AuthorSimone, Brooke

Demands for racial justice are resounding, and in turn, various localities have considered issuing reparations to Black residents. Municipalities may be effective venues in the struggle for reparations, but they face a variety of questions when crafting legislation. This Note walks through key considerations using proposed and enacted reparations plans as examples. It then presents a hypothetical city resolution addressing Philadelphia's discriminatory police practices. Next, it turns to a constitutional analysis of reparations policies under current Fourteenth Amendment jurisprudence, discussing both race-neutral and race-conscious plans. This Note argues that an antisubordination understanding of the Equal Protection Clause would better allow political branches to rectify vestiges of past discrimination and ongoing inequities through reparations plans such as the hypothetical Philadelphia City Council resolution. With these suggestions in mind, municipalities must boldly imagine and extend reparations to marginalized groups that have suffered harms. Similarly, the Court must reimagine its constitutional doctrine.

INTRODUCTION I. CONSTRUCTING REPARATIONS A. Why Municipalities? B. The Menu of Choices 1. Who Are the Beneficiaries? 2. What Form of Compensation? 3. Who Pays? C. Philadelphia as a Case Study 1. History of the Philadelphia Police Department 2. Hypothetical Philadelphia Resolution II. THE CONSTITUTIONALITY OF REPARATIONS A. The Legal Standard B. Constitutional Analysis of Reparations Under the Equal Protection Clause 1. Race-Neutral Reparations 2. Race-Conscious Reparations III. A REIMAGINED EQUAL PROTECTION FRAMEWORK A. Problems with Anticlassification Theory B. Antisubordination Theory: A Better Understanding CONCLUSION INTRODUCTION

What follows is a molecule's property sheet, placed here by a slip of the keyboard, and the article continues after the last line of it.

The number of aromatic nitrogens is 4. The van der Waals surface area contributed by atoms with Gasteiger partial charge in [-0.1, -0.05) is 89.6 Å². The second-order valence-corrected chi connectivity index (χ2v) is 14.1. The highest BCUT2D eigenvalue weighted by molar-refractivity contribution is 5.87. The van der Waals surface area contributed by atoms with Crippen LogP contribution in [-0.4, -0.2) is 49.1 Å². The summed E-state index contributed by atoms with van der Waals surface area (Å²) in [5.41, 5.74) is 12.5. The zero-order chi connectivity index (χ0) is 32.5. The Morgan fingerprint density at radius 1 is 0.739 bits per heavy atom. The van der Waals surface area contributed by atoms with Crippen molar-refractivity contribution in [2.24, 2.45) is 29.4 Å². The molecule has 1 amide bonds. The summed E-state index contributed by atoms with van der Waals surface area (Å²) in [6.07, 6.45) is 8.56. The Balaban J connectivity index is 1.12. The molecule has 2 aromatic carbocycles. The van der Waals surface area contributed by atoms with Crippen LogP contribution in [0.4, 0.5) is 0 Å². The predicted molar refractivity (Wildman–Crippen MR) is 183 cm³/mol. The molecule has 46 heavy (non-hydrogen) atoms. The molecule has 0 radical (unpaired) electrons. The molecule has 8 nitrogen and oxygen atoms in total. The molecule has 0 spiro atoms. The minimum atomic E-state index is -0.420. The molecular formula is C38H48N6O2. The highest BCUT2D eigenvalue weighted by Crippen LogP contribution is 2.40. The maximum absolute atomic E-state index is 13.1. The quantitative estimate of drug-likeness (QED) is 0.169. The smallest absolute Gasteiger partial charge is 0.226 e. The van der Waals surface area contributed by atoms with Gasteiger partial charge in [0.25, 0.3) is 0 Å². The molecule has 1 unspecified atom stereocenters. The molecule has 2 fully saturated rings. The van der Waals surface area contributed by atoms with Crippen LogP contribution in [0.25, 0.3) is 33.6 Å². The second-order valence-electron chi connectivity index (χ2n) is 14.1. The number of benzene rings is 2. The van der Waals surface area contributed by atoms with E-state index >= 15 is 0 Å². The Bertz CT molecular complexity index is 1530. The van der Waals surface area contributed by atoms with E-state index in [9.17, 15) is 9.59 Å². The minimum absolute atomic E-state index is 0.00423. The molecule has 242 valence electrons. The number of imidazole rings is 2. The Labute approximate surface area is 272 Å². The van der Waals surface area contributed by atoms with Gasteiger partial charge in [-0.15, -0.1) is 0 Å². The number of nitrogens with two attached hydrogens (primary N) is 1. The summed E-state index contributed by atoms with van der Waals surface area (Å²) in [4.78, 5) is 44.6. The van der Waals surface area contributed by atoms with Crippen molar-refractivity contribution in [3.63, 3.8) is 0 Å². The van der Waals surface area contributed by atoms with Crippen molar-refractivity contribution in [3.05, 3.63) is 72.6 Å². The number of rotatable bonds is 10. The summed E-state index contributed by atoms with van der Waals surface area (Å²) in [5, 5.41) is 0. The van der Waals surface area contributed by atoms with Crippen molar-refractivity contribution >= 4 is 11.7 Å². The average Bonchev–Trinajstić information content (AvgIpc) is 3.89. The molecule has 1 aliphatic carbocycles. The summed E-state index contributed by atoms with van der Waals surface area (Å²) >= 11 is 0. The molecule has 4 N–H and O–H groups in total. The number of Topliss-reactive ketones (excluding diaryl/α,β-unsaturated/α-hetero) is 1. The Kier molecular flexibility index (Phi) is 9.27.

The mere word "reparations" can prompt an involuntary response. Some consider reparations an incoherent absurdity or a frightening threat, many an impractical rallying cry, and others, a worthy but utopian demand. (1) Though renewed calls for reparations began decades ago, (2) there is still little consensus on what reparations truly mean or demand. But while public support for a commonly sought-after reparations program--a federal taxpayer-funded plan providing redress to the descendants of enslaved people--remains low, (3) calls for reparations are no longer disappearing into the void. They are beginning to reverberate.

Political and civil unrest throughout the summer of 2020 galvanized state and local governments to consider programs to combat systemic racism, with some contemplating reparations. As Providence mayor Jorge Elorza noted, "There is an appetite and an urgency to make the most of this moment and make sure there is real structural change that comes out of it." (4) Most of the jurisdictions that have discussed reparatory justice programs began doing so after May 25, 2020, when George Floyd's murder catalyzed demands for racial justice. (5) Many governments are in the strategy phase (6) or are convening task forces to study the possibility of providing reparations. (7) Others, like Durham, North Carolina, have announced concrete goals created by preexisting reparations task forces. (8) While some jurisdictions have been less friendly to the idea of reparations, (9) others have seen considerable momentum, and justifiably so. As Burlington mayor Miro Weinberger remarked, "[W]e'll never fully realize the ideals of our country until the issue of reparations is addressed." (10)